Another thing to keep in mind with these smaller airports is that they are not always the most accessible of places and it can be rather expensive and time-consuming to get from the airport to the city center as opposed to the major airport in the city so it’s another cost to keep in mind when trying to figure out where the best value lies.

Regarding flexibility, try to be open to other cities/countries/destinations entirely.  This is easier said than done but again depending on where and when you want to fly, doing so can be a huge relief on the bottom line.

One way to find these cheaper destinations is to use the explore feature on Kayak (  You type in your home airport and it shows you various destinations and their flight cost from said airport all displayed nicely on a map.  Google Flights ( has a similar (and better) explore feature as well that is worth utilizing.


Flexibility Proof of Concept

An example of being flexible in your itinerary is this.  In December I flew from Indonesia to Australia.  I wanted to be in Sydney for new years but also wanted to make it up to Cairns to visit the Great Barrier Reef.  The obvious route was to fly from Indonesia to Sydney (because Sydney being a large hub is cheaper to fly to from Indonesia than Cairns) and then grab a Jetstar flight up to Cairns and back to Sydney.  However, after hours of grueling research it turned out to be cheapest to fly from Indonesia to Brisbane (about half way between Sydney and Cairns), spend a day in Brisbane then fly to Cairns.  Then, from there, rather than flying direct back to Sydney it was cheaper to fly all the way to Melbourne at the south of the continent, spend a day there and then fly to Sydney.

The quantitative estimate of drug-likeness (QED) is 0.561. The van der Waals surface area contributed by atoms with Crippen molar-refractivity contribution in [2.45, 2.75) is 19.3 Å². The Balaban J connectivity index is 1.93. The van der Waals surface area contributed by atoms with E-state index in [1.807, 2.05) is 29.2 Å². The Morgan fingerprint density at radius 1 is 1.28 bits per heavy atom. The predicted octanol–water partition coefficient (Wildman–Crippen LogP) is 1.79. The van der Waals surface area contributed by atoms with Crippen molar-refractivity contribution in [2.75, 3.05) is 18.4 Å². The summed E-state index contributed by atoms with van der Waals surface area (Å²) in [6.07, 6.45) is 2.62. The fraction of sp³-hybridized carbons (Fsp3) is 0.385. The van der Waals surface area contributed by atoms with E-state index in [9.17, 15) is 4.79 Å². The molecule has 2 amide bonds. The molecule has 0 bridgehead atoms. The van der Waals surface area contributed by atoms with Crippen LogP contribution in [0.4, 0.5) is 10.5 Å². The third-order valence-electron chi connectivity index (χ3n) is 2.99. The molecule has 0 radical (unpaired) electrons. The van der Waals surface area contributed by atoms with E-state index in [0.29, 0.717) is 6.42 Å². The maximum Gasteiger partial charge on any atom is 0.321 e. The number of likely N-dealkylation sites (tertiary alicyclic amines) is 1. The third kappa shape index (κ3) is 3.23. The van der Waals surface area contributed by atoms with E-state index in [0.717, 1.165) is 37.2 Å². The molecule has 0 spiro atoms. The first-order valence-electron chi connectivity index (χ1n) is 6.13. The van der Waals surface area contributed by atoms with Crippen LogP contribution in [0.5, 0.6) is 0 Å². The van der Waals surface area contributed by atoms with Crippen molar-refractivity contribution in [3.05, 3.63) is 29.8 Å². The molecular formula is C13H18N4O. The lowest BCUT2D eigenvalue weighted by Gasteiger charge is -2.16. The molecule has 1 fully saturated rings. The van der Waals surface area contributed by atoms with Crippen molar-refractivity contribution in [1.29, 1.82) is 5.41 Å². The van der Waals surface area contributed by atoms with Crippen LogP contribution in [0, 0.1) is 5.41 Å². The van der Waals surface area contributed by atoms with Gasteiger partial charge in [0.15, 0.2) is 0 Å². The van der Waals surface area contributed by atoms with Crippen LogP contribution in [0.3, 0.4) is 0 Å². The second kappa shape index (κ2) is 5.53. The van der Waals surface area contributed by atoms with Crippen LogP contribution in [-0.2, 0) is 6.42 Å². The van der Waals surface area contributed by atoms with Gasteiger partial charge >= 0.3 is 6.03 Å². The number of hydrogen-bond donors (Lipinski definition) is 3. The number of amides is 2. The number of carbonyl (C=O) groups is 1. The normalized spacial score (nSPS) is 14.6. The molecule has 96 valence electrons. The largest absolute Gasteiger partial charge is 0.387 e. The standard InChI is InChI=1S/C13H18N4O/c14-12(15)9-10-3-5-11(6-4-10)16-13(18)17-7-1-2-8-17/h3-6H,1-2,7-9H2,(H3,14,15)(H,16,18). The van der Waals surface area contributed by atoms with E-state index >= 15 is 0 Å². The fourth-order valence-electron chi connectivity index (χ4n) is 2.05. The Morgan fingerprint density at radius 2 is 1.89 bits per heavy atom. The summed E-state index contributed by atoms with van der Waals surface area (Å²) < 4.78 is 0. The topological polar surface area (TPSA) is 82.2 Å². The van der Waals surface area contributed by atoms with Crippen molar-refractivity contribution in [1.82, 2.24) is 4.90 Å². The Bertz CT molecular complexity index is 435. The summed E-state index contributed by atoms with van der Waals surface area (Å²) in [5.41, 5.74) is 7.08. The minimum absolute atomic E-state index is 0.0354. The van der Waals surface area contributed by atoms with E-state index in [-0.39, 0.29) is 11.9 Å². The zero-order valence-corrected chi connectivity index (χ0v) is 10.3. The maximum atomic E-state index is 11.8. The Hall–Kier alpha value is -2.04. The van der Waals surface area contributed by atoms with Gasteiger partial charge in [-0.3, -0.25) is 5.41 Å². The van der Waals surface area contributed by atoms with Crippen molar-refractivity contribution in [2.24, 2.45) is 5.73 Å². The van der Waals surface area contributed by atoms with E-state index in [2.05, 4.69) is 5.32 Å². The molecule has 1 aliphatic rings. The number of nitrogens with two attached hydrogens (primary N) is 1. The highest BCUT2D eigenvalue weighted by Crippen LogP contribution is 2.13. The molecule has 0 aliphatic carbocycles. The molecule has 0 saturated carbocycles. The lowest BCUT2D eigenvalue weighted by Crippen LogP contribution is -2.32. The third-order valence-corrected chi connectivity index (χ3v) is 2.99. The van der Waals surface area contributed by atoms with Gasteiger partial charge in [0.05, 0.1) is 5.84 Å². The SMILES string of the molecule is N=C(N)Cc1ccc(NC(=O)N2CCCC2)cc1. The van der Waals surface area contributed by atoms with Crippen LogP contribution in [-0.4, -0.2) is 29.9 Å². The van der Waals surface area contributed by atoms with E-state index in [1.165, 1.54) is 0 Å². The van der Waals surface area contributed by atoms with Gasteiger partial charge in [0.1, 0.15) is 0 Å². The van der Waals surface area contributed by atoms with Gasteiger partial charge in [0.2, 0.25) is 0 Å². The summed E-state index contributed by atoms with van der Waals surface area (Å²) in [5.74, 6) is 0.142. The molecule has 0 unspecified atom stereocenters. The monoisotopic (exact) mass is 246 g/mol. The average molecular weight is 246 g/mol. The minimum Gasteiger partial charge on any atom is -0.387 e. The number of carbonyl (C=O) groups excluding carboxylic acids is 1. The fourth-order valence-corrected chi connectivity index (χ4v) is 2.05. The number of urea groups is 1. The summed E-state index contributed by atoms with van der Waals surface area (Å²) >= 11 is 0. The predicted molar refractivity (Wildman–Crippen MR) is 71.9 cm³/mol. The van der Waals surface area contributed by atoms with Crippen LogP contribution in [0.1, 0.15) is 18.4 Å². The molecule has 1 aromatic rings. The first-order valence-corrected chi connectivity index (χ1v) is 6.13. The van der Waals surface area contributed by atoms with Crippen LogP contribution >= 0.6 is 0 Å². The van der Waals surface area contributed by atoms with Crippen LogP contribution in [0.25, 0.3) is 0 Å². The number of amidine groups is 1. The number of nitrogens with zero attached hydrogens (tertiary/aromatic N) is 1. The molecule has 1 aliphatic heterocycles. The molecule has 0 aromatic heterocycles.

Sure, there was one extra flight in there compared to the most obvious route and this may not be the most ideal situation for many but hey, I got to visit two more Australian cities in the process and still made it to everywhere on my original itinerary saving nearly $200 in the process.  This just goes to show how a little flexibility in your schedule can go a long way to the budget and to the overall experience!

Travel in Off Season